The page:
We are in need of porting of huge C++ software program to linux. It uses a custom C++ library written by some really brilliant C++ programmer but with intense usage of __if_exists/__if_not_exists keywords. (close analog to "static if" support in 'D' language)
Until this time porting is not possible due to the fact that no linux(unix) compiler supports "__if_exists" extension.
But today, I've noticed the following in:
Update 6 (Posted April 2010), Package IDs below
DPD200017799 C++ Request to support MSVC __if_exists keyword on Linux
Does the above means, that the "__if_exists" support on Linux Intel C++ compiler is finally on?
Thank you, Dmitry
|DPD200017799||C++||Request to support MSVC __if_exists keyword on Linux|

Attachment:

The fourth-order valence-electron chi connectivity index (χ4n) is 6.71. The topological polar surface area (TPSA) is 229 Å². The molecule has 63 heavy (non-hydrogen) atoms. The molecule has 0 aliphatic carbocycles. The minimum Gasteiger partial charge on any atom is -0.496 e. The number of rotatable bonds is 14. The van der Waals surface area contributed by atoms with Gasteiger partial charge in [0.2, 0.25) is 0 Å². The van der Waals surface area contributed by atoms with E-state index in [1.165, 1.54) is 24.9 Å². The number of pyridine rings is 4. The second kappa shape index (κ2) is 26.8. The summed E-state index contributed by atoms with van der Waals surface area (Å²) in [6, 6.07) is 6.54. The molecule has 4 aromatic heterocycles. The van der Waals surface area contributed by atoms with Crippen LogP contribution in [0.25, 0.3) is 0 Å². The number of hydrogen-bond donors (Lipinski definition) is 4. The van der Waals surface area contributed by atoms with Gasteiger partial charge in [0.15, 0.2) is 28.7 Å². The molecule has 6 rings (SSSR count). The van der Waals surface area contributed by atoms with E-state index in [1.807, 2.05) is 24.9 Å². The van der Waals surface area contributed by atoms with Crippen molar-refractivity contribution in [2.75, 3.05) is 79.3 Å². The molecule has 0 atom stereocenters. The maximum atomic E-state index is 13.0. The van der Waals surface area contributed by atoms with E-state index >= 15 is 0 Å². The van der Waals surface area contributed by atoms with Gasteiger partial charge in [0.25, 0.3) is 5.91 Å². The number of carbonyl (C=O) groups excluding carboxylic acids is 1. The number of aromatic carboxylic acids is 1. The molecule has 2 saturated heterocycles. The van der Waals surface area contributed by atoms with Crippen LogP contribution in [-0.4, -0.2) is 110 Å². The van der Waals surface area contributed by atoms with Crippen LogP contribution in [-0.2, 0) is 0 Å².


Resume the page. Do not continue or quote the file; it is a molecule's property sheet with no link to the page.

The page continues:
It is possible that if, as you say, DPD200017799 was listed as 'fixed' at one time in the list and was later removed, that was simply a correction.
That is correct.
I've also recently learned that the -fms-dialect switch will only be officially supported and documented on Mac OS* X - although you can try to use it on other Linux* systems we have not tested and are not guaranteeing that using it will allow successful compilation of all the system header files.
In 12.0 (not 11.1)you can use the -fms-dialect option which turns onlots of MS compatibility features and bugs, including __if_exists. But use at your own risk because we can't guarantee that the Linux system headers/libraries will work as expected with the MS dialect.
So you can consider this requestas eitherwill not be fixed (or fixed but not in the way you requested).